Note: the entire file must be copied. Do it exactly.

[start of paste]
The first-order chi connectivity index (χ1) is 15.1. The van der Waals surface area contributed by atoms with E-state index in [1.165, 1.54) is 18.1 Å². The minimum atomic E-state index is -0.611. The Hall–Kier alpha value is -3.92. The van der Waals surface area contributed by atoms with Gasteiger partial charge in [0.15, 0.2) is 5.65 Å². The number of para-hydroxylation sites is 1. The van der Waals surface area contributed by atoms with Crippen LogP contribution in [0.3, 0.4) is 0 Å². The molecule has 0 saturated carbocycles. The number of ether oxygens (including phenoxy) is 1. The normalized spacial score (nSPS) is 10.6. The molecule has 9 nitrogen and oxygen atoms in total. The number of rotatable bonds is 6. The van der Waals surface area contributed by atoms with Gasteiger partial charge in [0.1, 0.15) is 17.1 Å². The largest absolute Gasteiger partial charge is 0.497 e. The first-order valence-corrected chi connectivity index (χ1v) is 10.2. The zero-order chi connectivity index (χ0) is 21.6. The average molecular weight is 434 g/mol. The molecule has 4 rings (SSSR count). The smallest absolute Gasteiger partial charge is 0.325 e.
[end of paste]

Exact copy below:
The first-order chi connectivity index (χ1) is 15.1. The van der Waals surface area contributed by atoms with E-state index in [1.165, 1.54) is 18.1 Å². The minimum atomic E-state index is -0.611. The Hall–Kier alpha value is -3.92. The van der Waals surface area contributed by atoms with Gasteiger partial charge in [0.15, 0.2) is 5.65 Å². The number of para-hydroxylation sites is 1. The van der Waals surface area contributed by atoms with Crippen LogP contribution in [0.3, 0.4) is 0 Å². The molecule has 0 saturated carbocycles. The number of ether oxygens (including phenoxy) is 1. The normalized spacial score (nSPS) is 10.6. The molecule has 9 nitrogen and oxygen atoms in total. The number of rotatable bonds is 6. The van der Waals surface area contributed by atoms with Gasteiger partial charge in [0.1, 0.15) is 17.1 Å². The largest absolute Gasteiger partial charge is 0.497 e. The first-order valence-corrected chi connectivity index (χ1v) is 10.2. The zero-order chi connectivity index (χ0) is 21.6. The average molecular weight is 434 g/mol. The molecule has 4 rings (SSSR count). The smallest absolute Gasteiger partial charge is 0.325 e.